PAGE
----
Ianua: 19 September, 2016

Submerging below the fields’ thin rind
of grass and dirt, the inclined walkway funnels
us into and through that liminal territory
where the maidenhair and hart’s-tongue
and even the saturated
flannels of the mosses, under pressure
from ascending darkness, surrender
and return the limestone to itself,
and we arrive at the edge
of the original entrance—in the light
of our torches a font of water so utterly
untroubled the mind at first perceives it
as a continuance of air; and I glimpse
far back in the clearness, the black
tight gullet of the flooded tunnel.
Midweek.  Off-season.  I have the guide
to myself.  But she’s too chatty, flicking
on spotlights and prattling on
about flowstone and draperies.  Pool spars.
Cave pearls.  We have entered the earth
without dying.  We are walking into
the open heart of the rock.  So many
words coming out of her mouth and dropping
blandly without echo until she ceases
her banter and snaps off the spotlights
and I hear, far off,
the massive sweating of stone—evidence
of rain let slowly go—and my eyes
feel strangely opened
beneath the roof of the lightless world.
Later, when I walk out, nothing
will be different and everything
will have changed—the clouds long ago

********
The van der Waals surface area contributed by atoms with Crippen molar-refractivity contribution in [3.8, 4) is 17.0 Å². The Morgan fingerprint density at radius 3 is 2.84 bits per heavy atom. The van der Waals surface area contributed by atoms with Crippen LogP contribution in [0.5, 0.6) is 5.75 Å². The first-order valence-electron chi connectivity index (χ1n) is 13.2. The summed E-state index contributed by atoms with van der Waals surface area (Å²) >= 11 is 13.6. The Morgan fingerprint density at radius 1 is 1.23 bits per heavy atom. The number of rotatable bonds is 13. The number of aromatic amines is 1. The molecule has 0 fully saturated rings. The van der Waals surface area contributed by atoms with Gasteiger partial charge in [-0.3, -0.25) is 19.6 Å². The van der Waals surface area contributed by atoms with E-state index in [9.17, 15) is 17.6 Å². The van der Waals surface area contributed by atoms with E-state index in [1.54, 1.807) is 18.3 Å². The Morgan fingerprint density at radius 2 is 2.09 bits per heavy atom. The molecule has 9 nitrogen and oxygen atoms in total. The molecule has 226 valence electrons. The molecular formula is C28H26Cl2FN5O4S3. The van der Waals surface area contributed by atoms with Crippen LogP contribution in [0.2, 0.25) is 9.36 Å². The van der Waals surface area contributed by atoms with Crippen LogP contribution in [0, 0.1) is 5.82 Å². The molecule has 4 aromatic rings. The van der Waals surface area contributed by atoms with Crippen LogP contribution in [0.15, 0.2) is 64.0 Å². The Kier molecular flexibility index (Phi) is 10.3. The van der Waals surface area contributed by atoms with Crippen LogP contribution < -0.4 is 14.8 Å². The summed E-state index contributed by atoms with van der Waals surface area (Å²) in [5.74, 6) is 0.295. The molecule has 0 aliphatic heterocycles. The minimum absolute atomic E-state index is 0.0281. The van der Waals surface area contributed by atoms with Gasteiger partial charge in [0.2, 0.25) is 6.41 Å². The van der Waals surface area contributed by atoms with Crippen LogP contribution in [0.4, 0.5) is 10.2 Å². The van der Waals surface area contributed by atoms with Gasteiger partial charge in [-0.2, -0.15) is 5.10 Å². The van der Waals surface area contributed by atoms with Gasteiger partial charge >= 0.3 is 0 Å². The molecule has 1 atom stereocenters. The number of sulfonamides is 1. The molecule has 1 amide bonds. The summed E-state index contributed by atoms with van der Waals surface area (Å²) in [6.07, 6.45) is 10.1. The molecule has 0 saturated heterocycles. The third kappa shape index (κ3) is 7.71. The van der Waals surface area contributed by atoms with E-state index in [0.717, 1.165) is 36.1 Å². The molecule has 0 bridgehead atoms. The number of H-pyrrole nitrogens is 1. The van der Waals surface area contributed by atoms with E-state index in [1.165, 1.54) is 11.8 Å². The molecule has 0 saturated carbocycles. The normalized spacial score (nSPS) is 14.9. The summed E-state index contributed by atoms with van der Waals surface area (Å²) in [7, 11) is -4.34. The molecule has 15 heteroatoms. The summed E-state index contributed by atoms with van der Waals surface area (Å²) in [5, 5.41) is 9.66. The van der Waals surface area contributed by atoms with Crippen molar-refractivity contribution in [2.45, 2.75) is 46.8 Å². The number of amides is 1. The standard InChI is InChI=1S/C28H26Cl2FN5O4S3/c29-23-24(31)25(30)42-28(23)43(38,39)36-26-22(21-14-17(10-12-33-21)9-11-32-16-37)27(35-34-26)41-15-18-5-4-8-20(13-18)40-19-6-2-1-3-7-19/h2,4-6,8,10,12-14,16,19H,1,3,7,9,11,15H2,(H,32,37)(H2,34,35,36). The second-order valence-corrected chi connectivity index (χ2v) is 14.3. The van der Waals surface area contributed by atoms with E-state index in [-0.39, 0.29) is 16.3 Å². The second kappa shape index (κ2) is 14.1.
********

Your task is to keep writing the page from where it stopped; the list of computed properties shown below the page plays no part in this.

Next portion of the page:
moved over and the blackbird’s cleated call
catching, still, on the air,
although the bird itself will be hidden
in a new neighbourhood deep in the hedge.

But for now, in silence, in a clot of torchlight,
we are following the meandering
ribbon of concrete, we are labouring
deeper, and the heart, believing
it will find what it came for, is one
step ahead of reason and ready
to cross the threshold until, after weaving
through the Cathedral and the Crystal Chamber,
after rounding a sudden blind corner
just beyond the opaque pillar
of the limestone Madonna—after coming so far
through the hard skirts of the Earth—
we are brought up short by the strung
barrier of a chain link fence.  Above us,

the long memory of the green world.
In which the living wake every day
and go nowhere, returning
to the lives they are given.  In which the dead
shunt forwards into history.  Around us
the deep, unbound pieces of the Earth
for a while holding still.  Beyond the net
of the fence, where the bolus of the torch beam
widens and bleeds out, darkness is a door
standing ajar.  And from this point on, the way
unexplored, uncharted, unlit.  And every
road, every path, every turn

I take leads here.  And yet why am I here,
father, if I cannot enter?


First published in The Briar Cliff Review, Volume 29, 2017